Wheeler: Broadcaster Auction Challenge Is Groundless

FCC Chairman Tom Wheeler did not appear too happy with broadcasters for filing suit against the auction. He said they were throwing up roadblocks to addressing mobile broadband spectrum issues, wind up delaying the auction, and said there arguments have not validity.

"As you know, the National Association of Broadcasters sued the FCC to challenge our rules for the auction," he said in a speech at the CTIA convention in Las Vegas.

"If they were to win, the effect would be to delay the auction, notwithstanding NAB’s claims to the contrary. We are confident the courts will find that we have carried out the mandate of Congress and the NAB’s arguments are groundless. However, the fact of the matter is they have gone to the judicial branch to throw up roadblocks to further progress on addressing the spectrum needs of mobile services."

The National Association of Broadcasters sued the FCC last month over the way it plans to calculate TV station coverage areas and potential interference after TV stations are repacked into smaller spectrum quarters after the incentive auction.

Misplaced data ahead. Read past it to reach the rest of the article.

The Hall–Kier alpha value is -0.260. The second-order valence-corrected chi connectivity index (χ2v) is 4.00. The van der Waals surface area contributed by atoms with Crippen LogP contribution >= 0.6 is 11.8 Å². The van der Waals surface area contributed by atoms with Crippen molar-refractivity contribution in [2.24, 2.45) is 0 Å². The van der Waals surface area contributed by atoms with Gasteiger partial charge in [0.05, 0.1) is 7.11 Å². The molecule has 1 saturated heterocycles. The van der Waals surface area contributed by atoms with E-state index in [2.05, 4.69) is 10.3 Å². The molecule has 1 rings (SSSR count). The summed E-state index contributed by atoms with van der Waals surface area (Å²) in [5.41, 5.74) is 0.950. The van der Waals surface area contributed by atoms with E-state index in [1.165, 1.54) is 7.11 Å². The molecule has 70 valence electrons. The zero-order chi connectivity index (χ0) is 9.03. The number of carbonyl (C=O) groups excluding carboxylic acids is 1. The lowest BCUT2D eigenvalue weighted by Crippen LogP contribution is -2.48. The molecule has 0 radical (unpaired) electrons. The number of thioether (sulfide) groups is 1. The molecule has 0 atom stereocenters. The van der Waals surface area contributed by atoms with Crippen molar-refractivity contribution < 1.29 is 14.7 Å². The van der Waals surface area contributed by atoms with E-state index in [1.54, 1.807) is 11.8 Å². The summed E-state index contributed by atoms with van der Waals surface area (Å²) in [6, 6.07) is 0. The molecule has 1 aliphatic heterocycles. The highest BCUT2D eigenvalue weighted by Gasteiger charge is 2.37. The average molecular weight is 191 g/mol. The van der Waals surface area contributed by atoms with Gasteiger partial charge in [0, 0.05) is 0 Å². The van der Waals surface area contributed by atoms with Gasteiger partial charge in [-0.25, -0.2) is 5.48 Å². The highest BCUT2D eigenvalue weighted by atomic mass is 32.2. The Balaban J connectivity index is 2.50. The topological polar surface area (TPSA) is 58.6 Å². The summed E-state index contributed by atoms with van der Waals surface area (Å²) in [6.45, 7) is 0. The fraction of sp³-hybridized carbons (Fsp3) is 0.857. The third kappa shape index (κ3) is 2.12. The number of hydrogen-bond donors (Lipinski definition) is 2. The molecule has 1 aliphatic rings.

NAB says the FCC plan could result in significant viewership loss and that the FCC changed the methodology in contravention of the statute. The FCC said it updated the data to make it more accurate, but did not change the basic methodology.

“We are disappointed the Chairman is pointing fingers in the auction process, especially at NAB," said Rick Kaplan, EVP of strategic planning and auction point man for NAB. "We have been there constructively every step of the way. And we have been encouraged recently by exchanges with the FCC staff. Apparently, the Chairman seems to want to use NAB as a boogeyman – something to shoot at if his legacy auction fails. At this point, however, if things go south he has no one to blame but himself. We continue to be engaged with whomever wants to see this auction succeed for all involved.”

John Eggerton

Contributing editor John Eggerton has been an editor and/or writer on media regulation, legislation and policy for over four decades, including covering the FCC, FTC, Congress, the major media trade associations, and the federal courts. In addition to Multichannel News and Broadcasting + Cable, his work has appeared in Radio World, TV Technology, TV Fax, This Week in Consumer Electronics, Variety and the Encyclopedia Britannica.